Not too far away was an old church that had been converted into a pub called Òran Mór’s. Here, you can pay a flat fee to indulge in "a play, a pie, and a pint" which is pretty much exactly what it sounds like--a steak pie to eat, a pint of beer to drink, and a play to watch while having dinner. Just down the road was the Curlers Rest, the oldest pub on Byres Road, one of the main thoroughfares in Glasgow. A tavern is reported to have stood in that location since the 17th century, before Glasgow was even a proper city. The current pub derives its name from the fact that a curling rink used to be located nearby, and after games, players would relax there and have a pint (or few).

Glasgow is famous for having an obscene number of city parks (90--more than any other city in Western Europe), which became a necessity with the advent of the tenement, a housing option that deprived residents of any personal garden space. In the park bordering the beautiful Kelingrove Art Gallery and Museum, preparations are currently underway for the Commonwealth Games. The Games aren't until 2014, but gardeners have already been working on installing bowling greens for the past 9 months. Obviously, it takes quite a lot of time and TLC to create world class bowling greens.

After we passed by one of the many places in town in which a criminal had once been hanged, our tour guide told us the (supposed) origin of the expression "getting off Scot free." Apparently, the Scottish justice system has (or had; I'm not clear on the time line of this fact or, in fact, its veracity) three possible verdicts: guilty, not guilty, and not proven. Basically "not proven" means that everyone knows you are guilty, but there is not enough evidence to convict you. Thus, if you get off "Scot free," you have been given a verdict of "not proven" and have received no punishment despite your actual guilt. I don't know if that is accurate, but I like the story anyway.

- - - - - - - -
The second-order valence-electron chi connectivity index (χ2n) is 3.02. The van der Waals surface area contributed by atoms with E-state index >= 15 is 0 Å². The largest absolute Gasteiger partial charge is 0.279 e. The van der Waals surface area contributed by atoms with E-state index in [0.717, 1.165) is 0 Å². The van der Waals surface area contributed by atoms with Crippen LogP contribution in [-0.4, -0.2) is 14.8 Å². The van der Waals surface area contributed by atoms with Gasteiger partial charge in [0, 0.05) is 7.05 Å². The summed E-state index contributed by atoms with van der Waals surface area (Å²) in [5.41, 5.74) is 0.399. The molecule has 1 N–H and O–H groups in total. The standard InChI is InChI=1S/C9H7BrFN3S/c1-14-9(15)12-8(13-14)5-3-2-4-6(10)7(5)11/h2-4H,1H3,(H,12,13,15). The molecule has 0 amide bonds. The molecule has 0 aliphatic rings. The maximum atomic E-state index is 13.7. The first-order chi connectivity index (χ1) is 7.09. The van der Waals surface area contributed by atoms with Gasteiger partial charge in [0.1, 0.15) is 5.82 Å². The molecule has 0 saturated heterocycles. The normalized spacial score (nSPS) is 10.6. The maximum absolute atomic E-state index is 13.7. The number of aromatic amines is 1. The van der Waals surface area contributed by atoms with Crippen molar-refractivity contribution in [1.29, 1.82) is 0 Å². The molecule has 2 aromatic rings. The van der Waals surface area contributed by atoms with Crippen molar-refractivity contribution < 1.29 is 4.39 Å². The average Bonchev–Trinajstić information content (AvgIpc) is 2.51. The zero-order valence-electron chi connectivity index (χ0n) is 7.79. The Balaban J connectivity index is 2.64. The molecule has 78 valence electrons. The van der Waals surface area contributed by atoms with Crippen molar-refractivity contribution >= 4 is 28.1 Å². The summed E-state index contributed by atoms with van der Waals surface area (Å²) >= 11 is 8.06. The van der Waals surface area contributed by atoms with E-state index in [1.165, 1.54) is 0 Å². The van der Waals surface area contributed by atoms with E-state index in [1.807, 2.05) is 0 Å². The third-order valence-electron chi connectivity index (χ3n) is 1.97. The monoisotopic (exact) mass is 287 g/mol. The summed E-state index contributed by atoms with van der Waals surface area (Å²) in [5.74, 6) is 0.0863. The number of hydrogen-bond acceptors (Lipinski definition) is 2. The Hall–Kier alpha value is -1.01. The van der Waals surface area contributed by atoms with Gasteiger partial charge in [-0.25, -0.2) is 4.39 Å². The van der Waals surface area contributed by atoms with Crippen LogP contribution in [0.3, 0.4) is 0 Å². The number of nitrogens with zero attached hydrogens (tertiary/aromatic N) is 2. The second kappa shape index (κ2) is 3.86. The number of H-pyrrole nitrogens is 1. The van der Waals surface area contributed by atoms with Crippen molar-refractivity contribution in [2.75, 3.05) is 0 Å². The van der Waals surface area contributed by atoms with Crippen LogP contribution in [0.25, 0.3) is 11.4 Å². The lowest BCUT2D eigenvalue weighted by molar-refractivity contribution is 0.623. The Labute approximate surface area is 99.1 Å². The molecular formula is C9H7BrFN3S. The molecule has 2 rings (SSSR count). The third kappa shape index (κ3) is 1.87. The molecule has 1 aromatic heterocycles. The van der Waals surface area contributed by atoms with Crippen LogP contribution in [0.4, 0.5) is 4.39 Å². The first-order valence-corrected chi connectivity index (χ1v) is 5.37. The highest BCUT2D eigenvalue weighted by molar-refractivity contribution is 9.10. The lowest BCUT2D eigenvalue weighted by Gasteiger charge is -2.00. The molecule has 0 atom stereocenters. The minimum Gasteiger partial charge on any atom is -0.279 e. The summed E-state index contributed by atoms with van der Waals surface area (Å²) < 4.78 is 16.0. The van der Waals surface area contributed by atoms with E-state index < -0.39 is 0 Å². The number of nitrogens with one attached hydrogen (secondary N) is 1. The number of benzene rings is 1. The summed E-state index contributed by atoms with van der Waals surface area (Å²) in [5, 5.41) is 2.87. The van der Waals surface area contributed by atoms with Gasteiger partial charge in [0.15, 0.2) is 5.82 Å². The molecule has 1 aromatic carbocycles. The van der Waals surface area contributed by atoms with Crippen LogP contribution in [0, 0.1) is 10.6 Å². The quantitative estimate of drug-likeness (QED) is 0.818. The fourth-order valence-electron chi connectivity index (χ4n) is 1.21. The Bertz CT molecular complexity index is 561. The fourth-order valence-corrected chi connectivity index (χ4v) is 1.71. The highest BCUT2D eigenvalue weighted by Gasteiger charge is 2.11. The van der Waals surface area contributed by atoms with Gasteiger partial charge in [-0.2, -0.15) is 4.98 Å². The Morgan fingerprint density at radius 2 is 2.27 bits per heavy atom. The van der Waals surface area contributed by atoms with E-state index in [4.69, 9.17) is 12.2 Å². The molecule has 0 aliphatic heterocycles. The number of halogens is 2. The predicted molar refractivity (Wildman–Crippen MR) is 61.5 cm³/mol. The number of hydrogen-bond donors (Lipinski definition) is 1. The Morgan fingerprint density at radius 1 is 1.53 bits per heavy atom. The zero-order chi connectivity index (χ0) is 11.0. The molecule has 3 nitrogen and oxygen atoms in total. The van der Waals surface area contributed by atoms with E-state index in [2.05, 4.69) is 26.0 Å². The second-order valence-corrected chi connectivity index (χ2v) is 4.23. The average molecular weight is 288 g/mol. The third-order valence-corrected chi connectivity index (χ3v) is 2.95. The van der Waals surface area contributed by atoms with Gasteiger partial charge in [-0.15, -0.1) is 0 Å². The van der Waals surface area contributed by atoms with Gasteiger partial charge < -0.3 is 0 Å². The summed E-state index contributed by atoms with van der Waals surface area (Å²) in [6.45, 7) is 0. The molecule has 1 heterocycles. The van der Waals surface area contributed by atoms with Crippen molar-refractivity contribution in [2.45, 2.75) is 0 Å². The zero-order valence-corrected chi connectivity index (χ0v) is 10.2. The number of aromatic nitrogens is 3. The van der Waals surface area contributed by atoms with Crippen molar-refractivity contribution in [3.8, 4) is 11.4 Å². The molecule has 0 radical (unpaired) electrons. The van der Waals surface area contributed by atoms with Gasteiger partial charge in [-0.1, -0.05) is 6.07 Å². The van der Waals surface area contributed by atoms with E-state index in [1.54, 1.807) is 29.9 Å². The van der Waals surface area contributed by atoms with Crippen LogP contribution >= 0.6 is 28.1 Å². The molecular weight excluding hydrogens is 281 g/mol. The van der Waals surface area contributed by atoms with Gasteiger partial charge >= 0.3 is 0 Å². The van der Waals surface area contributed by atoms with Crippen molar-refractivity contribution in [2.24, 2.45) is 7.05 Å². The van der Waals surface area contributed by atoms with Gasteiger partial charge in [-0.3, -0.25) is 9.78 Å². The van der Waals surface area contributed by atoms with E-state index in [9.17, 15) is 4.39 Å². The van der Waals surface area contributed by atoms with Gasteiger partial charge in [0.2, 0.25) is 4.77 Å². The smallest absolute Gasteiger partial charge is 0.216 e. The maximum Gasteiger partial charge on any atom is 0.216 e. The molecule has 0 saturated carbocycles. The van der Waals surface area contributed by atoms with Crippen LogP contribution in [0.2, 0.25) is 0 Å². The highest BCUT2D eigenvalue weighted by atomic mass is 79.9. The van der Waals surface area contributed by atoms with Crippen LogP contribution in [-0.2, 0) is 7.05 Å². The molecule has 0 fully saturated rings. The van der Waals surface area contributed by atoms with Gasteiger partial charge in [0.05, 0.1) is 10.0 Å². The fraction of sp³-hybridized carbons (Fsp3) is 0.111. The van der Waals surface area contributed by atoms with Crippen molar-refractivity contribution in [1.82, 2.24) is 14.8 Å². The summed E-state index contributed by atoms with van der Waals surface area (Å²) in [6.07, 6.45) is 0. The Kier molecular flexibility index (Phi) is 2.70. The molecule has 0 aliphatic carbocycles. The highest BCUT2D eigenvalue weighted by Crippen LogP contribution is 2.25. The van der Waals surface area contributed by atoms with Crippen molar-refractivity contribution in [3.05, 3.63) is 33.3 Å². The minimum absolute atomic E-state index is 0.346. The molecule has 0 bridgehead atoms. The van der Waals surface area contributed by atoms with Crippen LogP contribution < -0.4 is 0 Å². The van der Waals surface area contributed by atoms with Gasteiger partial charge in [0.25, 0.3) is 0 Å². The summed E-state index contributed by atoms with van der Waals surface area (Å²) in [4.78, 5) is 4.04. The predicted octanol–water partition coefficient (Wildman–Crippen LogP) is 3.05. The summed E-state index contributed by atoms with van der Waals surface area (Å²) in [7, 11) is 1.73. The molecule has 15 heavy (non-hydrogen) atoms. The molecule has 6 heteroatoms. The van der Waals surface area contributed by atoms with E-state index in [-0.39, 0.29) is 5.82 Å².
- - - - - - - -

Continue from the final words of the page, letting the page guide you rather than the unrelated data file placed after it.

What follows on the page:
As we made our way towards the center of town, we passed an old tenement building with a large clock facing the road. Evidently, its hands have always pointed to 12:00, so residents always assumed it was broken. However, during a recent restoration of the building it was discovered that the clock actually isn't a clock--there is no time-keeping mechanism at all, but simply a numbered face with hands. You have to wonder whether that was intentional, or a mistake made during the building's construction.

I noticed that there were many Art Deco buildings around Glasgow, including both hotels and theaters. I suppose that's not entirely surprising in a city filled with old, well-kept buildings, but for some reason Art Deco always seems hard to come by--I've only ever seen a couple original (though restored) examples of this particular style, which is a shame because it has a sleek, suave sort of feel. Several of the Art Deco buildings in Glasgow were theaters, and, in fact, there were many theaters, in general (both the cinema type and the kind use for live performances); our tour guide mentioned that at one point there were over a hundred operational in the city at a single time. One locale was "The Pavilion," which originally opened in 1904 and is currently being restored. The building has a sliding roof, which I gathered is now being returned to functionality, and the slogan of the theater was "If you want to see the stars, come to the Pavilion." Again, a pretty impressive building achievement given the era.